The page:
Just finished a biography of Tolstoy, and in the photos he appeared tall and in this he appears short. I picture him as commanding.

I liked the faint "lantern of our reason." When we are so soaked in our respective religions the reason is indeed faint and discouraged. I strongly believe life should be full of joy and laughter (the best medicine) and the arts bring me joy even the works based on religions. They are still beautiful  and treasures.

Even as a child I had difficulty accepting a cruel and jealous god and hell. Self-torture and punishment are so distasteful to me. I think of Dimsdale and the Scarlet Letter. Sickening.


The photo I used shows Tolstoy in old age. He was pretty tall for his times, and certainly long-lived. But note how miserable he looks. Here is another photo of him in old age, scowling:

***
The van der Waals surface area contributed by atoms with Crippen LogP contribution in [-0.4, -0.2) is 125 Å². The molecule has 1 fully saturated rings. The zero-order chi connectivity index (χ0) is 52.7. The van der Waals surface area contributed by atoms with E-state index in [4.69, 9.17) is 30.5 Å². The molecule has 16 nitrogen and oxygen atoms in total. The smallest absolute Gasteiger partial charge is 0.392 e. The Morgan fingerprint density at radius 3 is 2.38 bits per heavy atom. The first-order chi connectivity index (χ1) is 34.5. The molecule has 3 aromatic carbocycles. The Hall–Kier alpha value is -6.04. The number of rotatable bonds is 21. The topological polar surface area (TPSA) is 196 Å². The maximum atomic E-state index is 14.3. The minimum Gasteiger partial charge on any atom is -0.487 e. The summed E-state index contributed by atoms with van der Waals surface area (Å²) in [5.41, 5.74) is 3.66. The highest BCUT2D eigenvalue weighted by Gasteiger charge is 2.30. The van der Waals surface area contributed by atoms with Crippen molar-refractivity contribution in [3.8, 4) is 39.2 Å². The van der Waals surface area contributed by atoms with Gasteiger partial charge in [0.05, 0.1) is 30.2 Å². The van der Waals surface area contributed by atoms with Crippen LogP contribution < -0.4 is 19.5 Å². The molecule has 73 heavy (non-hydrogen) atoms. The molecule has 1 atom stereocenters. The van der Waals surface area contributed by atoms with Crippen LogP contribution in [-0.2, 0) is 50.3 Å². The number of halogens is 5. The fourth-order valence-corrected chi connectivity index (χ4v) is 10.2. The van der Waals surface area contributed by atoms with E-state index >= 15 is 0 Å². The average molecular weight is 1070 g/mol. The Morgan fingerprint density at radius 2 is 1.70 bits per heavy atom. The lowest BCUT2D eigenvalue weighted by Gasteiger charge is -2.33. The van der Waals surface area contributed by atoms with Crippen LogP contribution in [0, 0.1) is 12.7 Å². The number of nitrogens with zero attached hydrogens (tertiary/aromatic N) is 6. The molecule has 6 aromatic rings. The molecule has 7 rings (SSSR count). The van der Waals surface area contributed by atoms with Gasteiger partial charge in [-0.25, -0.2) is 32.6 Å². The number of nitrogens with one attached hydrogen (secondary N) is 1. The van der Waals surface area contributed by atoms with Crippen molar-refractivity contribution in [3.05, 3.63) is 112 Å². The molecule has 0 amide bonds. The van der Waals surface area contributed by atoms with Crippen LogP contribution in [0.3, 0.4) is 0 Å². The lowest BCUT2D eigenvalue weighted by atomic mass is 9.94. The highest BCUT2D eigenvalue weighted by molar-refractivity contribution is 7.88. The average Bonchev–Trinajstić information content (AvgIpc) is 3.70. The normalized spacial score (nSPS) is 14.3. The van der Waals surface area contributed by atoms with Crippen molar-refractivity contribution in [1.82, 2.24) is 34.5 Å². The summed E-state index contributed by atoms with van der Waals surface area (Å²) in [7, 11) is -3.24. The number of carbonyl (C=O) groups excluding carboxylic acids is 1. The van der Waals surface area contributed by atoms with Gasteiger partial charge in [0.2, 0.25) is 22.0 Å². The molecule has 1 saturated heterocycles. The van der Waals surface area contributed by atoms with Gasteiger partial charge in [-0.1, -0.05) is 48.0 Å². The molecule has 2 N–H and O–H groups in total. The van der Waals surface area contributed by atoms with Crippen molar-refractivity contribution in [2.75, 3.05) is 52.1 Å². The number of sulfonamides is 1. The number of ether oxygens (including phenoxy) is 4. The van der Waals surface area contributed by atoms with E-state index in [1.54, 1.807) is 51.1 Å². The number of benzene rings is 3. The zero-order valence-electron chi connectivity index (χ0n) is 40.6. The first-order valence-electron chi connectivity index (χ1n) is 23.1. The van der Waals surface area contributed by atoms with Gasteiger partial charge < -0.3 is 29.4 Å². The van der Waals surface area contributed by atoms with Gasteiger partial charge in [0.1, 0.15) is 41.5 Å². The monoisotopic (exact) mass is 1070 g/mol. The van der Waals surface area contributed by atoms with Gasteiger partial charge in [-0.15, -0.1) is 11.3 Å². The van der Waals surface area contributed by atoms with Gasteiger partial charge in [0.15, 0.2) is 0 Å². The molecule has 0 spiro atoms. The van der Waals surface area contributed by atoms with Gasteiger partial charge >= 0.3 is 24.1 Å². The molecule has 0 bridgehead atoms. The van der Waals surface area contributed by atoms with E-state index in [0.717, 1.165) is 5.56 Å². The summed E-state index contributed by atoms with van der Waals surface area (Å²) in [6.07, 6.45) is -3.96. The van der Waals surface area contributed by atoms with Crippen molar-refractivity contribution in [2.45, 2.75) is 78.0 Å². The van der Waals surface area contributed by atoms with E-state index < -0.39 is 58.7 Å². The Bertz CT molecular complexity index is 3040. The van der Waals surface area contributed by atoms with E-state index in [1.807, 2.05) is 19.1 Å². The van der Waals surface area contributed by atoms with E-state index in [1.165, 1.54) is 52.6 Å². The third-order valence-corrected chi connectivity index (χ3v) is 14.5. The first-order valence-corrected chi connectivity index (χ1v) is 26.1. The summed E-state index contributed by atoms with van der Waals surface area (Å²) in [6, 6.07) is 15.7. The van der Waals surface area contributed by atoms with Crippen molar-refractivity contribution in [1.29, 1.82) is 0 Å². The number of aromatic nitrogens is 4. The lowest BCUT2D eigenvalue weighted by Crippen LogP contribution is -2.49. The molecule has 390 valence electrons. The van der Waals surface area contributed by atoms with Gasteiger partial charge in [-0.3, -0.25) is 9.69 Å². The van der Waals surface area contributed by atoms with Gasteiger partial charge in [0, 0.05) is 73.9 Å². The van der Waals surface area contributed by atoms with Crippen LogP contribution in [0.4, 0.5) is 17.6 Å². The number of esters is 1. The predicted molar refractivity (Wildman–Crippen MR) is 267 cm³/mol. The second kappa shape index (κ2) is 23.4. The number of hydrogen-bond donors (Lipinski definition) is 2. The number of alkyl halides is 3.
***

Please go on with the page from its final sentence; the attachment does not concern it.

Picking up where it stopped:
Tolstoy at 80, Yasnaya Polyana

Though my mother, intimidated by my iron-willed grandmother, let me be raised as a Catholic, when I was ten or so she said, out of nowhere (perhaps she was reacting to my obvious anxiety and brooding), “There is no hell. God wouldn’t be so cruel.” I realized this was a huge blasphemy, and not believing in hell would be enough to doom you to hell for eternity. The pious view was that god would indeed be so cruel, except that the word for it was “just.” Even now, I think, many people speak of “justice” when they mean “vengeance.”

Religion of course has a vested interest in putting down reason.
At first the church wasn't entirely against reason; during the Middle Ages it even encouraged learning, based on the naive idea that reason would provide proofs of god's existence (and medieval scholars did come up with some, easily refuted). And the church was a patron of the arts, which eventually blew up in its face.